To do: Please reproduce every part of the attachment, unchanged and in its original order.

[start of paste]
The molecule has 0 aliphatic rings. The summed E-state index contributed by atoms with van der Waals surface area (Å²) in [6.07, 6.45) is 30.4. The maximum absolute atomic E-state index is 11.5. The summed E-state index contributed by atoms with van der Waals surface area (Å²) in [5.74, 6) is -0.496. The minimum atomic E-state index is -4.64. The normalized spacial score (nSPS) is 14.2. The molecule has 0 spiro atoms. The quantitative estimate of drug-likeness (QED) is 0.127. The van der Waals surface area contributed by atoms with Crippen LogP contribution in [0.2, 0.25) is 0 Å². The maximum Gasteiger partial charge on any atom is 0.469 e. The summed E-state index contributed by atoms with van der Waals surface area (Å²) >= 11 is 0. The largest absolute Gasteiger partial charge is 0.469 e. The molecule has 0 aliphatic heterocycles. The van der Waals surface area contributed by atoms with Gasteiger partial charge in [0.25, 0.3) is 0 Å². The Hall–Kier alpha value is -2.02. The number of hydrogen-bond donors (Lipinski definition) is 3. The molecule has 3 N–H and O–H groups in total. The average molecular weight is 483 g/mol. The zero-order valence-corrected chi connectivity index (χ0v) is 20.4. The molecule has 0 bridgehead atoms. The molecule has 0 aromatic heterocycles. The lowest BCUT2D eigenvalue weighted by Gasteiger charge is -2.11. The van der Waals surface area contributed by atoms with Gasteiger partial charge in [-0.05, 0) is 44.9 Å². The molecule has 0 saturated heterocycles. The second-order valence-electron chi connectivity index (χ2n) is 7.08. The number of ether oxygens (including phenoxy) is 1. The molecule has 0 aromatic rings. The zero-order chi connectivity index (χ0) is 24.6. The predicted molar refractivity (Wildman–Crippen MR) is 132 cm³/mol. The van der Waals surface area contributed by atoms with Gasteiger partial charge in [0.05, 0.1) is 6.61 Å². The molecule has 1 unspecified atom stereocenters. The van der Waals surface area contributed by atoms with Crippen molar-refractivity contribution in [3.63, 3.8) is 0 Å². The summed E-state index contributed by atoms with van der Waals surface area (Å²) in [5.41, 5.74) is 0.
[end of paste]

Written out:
The molecule has 0 aliphatic rings. The summed E-state index contributed by atoms with van der Waals surface area (Å²) in [6.07, 6.45) is 30.4. The maximum absolute atomic E-state index is 11.5. The summed E-state index contributed by atoms with van der Waals surface area (Å²) in [5.74, 6) is -0.496. The minimum atomic E-state index is -4.64. The normalized spacial score (nSPS) is 14.2. The molecule has 0 spiro atoms. The quantitative estimate of drug-likeness (QED) is 0.127. The van der Waals surface area contributed by atoms with Crippen LogP contribution in [0.2, 0.25) is 0 Å². The maximum Gasteiger partial charge on any atom is 0.469 e. The summed E-state index contributed by atoms with van der Waals surface area (Å²) >= 11 is 0. The largest absolute Gasteiger partial charge is 0.469 e. The molecule has 0 aliphatic heterocycles. The van der Waals surface area contributed by atoms with Gasteiger partial charge in [0.25, 0.3) is 0 Å². The Hall–Kier alpha value is -2.02. The number of hydrogen-bond donors (Lipinski definition) is 3. The molecule has 3 N–H and O–H groups in total. The average molecular weight is 483 g/mol. The zero-order valence-corrected chi connectivity index (χ0v) is 20.4. The molecule has 0 bridgehead atoms. The molecule has 0 aromatic heterocycles. The lowest BCUT2D eigenvalue weighted by Gasteiger charge is -2.11. The van der Waals surface area contributed by atoms with Gasteiger partial charge in [-0.05, 0) is 44.9 Å². The molecule has 0 saturated heterocycles. The second-order valence-electron chi connectivity index (χ2n) is 7.08. The number of ether oxygens (including phenoxy) is 1. The molecule has 0 aromatic rings. The zero-order chi connectivity index (χ0) is 24.6. The predicted molar refractivity (Wildman–Crippen MR) is 132 cm³/mol. The van der Waals surface area contributed by atoms with Gasteiger partial charge in [0.05, 0.1) is 6.61 Å². The molecule has 1 unspecified atom stereocenters. The van der Waals surface area contributed by atoms with Crippen molar-refractivity contribution in [3.63, 3.8) is 0 Å². The summed E-state index contributed by atoms with van der Waals surface area (Å²) in [5.41, 5.74) is 0.